Alaska Personal Representative Bond: A Comprehensive Guide
September 9, 2022
This guide provides information for insurance agents to help their customers obtain an Alaska Personal Representative bond.
At a Glance:
- Average Cost: Calculated based on a tiered structure
- Bond Amount: Determined on a case-by-case basis (more on this later)
- Who Needs it: Most personal representatives handling the estates of deceased Alaska residents or property owners
- Purpose: To ensure estate beneficiaries and creditors receive compensation if the personal representative mishandles the estate’s assets
- Who Regulates Personal Representatives in Alaska: The superior court of the judicial district where the deceased individual resided or had property
Alaska Statute 13.16.245 et seq. requires all personal representatives of an estate to be appointed by a superior court before assuming their fiduciary duties. The Alaska legislature enacted the appointment requirement to ensure that personal representatives do not mismanage the estate’s assets. To provide financial security for the enforcement of this requirement, most personal representatives must purchase a probate surety bond to be eligible for appointment.
What is the Purpose of the Alaska Personal Representative Bond?
Alaska requires personal representatives to purchase a surety bond as a prerequisite to being appointed as a fiduciary over an estate’s assets. The bond ensures that the estate’s beneficiaries and creditors will receive compensation for financial harm if the personal representative fails to abide by the regulations outlined in Alaska Statute 13.16.270. Specifically, the bond protects beneficiaries and creditors if the personal representative fails to adhere to all court orders or mismanages the estate’s assets. In short, the bond is a type of insurance that protects the estate’s beneficiaries and creditors if the personal representative violates their fiduciary duties.
How Can an Insurance Agent Obtain an Alaska Personal Representative Surety Bond?
BondExchange makes obtaining an Alaska Personal Representative bond easy. Simply login to your account and use our keyword search to find the “Probate” bond in our database. Don’t have a login? Enroll now and let us help you satisfy your customers’ needs. Our friendly underwriting staff is available by phone (800) 438-1162, email or chat from 7:30 AM to 7:00 PM EST to assist you.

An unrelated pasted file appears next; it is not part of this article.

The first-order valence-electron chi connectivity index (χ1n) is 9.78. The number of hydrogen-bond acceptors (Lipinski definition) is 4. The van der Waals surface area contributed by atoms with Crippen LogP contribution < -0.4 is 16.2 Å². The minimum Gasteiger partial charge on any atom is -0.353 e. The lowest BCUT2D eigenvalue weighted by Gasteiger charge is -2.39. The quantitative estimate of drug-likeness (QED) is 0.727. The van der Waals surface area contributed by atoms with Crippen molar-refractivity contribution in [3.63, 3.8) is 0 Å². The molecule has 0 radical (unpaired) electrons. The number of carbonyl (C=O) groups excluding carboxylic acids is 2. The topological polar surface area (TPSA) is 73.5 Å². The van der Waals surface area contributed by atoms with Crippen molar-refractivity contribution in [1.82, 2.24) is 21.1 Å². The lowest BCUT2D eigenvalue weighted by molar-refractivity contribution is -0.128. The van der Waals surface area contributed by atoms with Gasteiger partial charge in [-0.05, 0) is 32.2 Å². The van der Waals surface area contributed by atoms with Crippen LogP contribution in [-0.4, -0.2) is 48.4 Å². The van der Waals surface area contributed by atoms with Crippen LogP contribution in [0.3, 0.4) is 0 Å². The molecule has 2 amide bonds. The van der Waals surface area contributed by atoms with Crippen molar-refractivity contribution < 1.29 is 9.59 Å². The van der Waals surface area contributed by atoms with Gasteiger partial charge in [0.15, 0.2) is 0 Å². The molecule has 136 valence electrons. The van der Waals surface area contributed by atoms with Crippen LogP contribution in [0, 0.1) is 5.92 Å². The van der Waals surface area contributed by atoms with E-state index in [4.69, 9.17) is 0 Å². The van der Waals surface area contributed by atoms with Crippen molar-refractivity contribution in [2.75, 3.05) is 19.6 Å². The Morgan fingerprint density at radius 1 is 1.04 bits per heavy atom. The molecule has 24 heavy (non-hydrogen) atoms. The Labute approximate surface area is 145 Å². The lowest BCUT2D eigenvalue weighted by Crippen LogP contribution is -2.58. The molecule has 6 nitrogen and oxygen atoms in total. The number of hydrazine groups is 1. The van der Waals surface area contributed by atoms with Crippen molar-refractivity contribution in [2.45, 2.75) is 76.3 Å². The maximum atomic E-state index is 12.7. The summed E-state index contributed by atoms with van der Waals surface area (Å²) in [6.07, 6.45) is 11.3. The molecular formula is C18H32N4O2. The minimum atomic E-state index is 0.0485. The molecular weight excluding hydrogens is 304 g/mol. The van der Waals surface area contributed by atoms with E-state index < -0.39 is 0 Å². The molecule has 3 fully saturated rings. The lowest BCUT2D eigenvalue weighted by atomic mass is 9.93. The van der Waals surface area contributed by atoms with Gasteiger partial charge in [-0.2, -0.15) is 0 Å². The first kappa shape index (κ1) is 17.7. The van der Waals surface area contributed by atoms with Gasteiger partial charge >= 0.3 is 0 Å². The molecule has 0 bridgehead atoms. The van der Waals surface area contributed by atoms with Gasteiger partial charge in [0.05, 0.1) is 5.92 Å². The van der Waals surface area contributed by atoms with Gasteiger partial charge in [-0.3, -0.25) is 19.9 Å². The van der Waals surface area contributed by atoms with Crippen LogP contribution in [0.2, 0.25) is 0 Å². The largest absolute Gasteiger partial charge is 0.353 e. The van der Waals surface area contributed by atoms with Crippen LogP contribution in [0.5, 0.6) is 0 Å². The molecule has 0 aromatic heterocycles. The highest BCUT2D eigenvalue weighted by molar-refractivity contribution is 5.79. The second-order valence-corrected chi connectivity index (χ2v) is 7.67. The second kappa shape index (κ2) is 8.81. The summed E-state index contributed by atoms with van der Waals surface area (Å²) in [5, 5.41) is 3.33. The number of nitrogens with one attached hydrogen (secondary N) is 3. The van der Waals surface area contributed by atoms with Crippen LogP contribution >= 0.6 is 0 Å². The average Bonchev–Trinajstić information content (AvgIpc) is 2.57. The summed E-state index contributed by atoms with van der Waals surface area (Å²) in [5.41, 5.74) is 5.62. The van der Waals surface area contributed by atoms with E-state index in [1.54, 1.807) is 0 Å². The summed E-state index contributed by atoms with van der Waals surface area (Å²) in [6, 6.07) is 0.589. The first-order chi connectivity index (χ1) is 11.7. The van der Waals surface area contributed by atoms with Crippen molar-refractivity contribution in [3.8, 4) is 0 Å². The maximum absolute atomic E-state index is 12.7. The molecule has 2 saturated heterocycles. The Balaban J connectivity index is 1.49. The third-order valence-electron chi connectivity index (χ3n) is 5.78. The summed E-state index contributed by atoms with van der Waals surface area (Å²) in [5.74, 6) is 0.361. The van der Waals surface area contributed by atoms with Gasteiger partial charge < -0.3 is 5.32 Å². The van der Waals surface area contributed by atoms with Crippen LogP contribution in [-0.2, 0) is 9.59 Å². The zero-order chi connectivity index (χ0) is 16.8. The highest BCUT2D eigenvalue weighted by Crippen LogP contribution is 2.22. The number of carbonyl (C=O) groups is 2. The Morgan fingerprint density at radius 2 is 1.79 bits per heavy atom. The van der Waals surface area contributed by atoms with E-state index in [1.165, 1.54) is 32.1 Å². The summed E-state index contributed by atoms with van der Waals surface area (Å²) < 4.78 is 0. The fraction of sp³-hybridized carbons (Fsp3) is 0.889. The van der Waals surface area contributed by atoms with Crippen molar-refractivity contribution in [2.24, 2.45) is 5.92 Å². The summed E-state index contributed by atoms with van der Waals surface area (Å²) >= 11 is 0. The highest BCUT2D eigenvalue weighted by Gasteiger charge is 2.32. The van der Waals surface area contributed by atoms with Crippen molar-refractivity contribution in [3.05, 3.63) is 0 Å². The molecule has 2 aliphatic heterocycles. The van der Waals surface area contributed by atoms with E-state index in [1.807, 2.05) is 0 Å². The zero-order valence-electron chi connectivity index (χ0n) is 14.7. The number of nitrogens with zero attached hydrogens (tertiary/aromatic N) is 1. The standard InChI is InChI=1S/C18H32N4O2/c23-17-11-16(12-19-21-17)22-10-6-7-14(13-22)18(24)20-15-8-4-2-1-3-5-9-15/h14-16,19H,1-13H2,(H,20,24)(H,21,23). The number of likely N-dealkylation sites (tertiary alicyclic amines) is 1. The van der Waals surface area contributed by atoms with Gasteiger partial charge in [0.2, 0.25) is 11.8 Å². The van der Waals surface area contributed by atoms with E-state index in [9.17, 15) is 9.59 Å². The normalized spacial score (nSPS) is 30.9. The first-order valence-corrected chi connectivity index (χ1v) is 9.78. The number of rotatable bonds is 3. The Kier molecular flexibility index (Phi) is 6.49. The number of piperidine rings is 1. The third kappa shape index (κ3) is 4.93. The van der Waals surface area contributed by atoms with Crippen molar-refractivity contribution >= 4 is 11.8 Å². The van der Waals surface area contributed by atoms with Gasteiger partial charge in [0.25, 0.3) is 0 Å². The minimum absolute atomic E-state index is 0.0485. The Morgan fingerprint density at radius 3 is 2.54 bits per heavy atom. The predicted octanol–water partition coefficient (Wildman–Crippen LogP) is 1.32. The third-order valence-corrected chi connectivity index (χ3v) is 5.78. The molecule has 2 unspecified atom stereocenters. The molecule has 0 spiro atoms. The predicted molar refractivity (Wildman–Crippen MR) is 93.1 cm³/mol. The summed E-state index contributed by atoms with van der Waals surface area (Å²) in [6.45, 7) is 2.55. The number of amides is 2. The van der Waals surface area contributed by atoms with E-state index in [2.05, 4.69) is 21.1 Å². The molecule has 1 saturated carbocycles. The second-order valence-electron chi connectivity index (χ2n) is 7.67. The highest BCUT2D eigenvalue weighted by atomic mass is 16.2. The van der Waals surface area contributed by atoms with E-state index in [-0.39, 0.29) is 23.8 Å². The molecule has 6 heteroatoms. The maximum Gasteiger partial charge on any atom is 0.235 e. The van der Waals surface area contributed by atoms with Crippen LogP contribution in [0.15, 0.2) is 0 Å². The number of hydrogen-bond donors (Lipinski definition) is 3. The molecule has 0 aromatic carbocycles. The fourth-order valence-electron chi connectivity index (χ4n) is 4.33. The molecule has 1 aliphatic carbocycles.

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How is the Bond Amount Determined?
Alaska Statute 13.16.260 requires the personal representative to estimate the estate’s total assets and income to be generated over the year. The bond amount must be equal to this estimation. Additionally, the same statute grants the court the authority to increase the required amount if the estimation is off or reduce it if the personal representative deposits any assets with a domestic financial institution.
What are the Underwriting Requirments for the Alaska Personal Representative Bond?
Most surety companies will examine the following factors when determining eligibility for the Alaska Personal Representative bond:
- Personal representative’s credit history (not considered for bonds with limits less than $25,000)
- Whether or not the estate has an attorney (not considered for bonds with limits less than $25,000)
- How long the fiduciary appointment is for
- Whether or not the personal representative is replacing a prior fiduciary
- If the personal representative has ever committed a felony
- If there are disputes among the estate’s beneficiaries
- Whether or not there is any ongoing business in the estate
- If the bond is being required by a creditor
How Much Does the Alaska Personal Representative Bond Cost?
Surety companies typically determine the premium rate for personal representative bonds based on a tiered structure. As a result, larger bond amounts will be charged a lower premium rate than smaller bonds.
The following table illustrates the pricing structure for the Alaska Personal Representative bond:
$1,500,000 Personal Representative Bond Cost
|Bond Amount||Premium Rate||Total Bond Cost|
|Total cost of $4,715|
Who is Required to Purchase the Bond?
Alaska requires personal representatives to purchase a surety bond as a prerequisite to becoming appointed as a fiduciary over an estate’s assets.
Personal representatives are not required to purchase a bond if:
- The deceased’s will explicitly waives the bond requirement
- The devisees or heirs file a written waiver of the bond requirement
- They are a qualified corporate fiduciary
- They have filed cash or collateral with a state agency to ensure they perform their duties